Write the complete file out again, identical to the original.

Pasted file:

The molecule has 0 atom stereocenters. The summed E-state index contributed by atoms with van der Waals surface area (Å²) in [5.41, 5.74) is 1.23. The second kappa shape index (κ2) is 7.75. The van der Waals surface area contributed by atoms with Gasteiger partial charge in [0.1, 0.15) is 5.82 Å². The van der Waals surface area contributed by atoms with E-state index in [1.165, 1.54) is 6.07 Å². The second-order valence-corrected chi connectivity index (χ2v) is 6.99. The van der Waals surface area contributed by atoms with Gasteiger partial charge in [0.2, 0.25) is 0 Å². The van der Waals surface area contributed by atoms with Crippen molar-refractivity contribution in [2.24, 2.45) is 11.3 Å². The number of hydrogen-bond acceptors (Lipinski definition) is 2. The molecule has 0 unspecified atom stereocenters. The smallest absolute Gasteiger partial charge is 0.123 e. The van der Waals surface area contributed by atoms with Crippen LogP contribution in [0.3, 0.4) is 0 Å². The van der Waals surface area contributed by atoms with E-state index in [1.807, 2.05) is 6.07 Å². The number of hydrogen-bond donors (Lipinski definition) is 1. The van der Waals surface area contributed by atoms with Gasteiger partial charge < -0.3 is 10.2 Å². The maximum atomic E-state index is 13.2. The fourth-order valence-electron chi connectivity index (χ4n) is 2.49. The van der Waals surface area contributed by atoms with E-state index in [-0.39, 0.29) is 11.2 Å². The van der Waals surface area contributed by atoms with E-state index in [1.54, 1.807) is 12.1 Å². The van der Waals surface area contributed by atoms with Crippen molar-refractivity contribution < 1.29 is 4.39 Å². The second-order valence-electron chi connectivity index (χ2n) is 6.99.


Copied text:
The molecule has 0 atom stereocenters. The summed E-state index contributed by atoms with van der Waals surface area (Å²) in [5.41, 5.74) is 1.23. The second kappa shape index (κ2) is 7.75. The van der Waals surface area contributed by atoms with Gasteiger partial charge in [0.1, 0.15) is 5.82 Å². The van der Waals surface area contributed by atoms with E-state index in [1.165, 1.54) is 6.07 Å². The second-order valence-corrected chi connectivity index (χ2v) is 6.99. The van der Waals surface area contributed by atoms with Gasteiger partial charge in [0.2, 0.25) is 0 Å². The van der Waals surface area contributed by atoms with Crippen molar-refractivity contribution in [2.24, 2.45) is 11.3 Å². The number of hydrogen-bond acceptors (Lipinski definition) is 2. The molecule has 0 unspecified atom stereocenters. The smallest absolute Gasteiger partial charge is 0.123 e. The van der Waals surface area contributed by atoms with Crippen LogP contribution in [0.3, 0.4) is 0 Å². The van der Waals surface area contributed by atoms with E-state index in [1.807, 2.05) is 6.07 Å². The number of hydrogen-bond donors (Lipinski definition) is 1. The van der Waals surface area contributed by atoms with Gasteiger partial charge < -0.3 is 10.2 Å². The maximum atomic E-state index is 13.2. The fourth-order valence-electron chi connectivity index (χ4n) is 2.49. The van der Waals surface area contributed by atoms with E-state index in [-0.39, 0.29) is 11.2 Å². The van der Waals surface area contributed by atoms with E-state index in [1.54, 1.807) is 12.1 Å². The van der Waals surface area contributed by atoms with Crippen molar-refractivity contribution < 1.29 is 4.39 Å². The second-order valence-electron chi connectivity index (χ2n) is 6.99.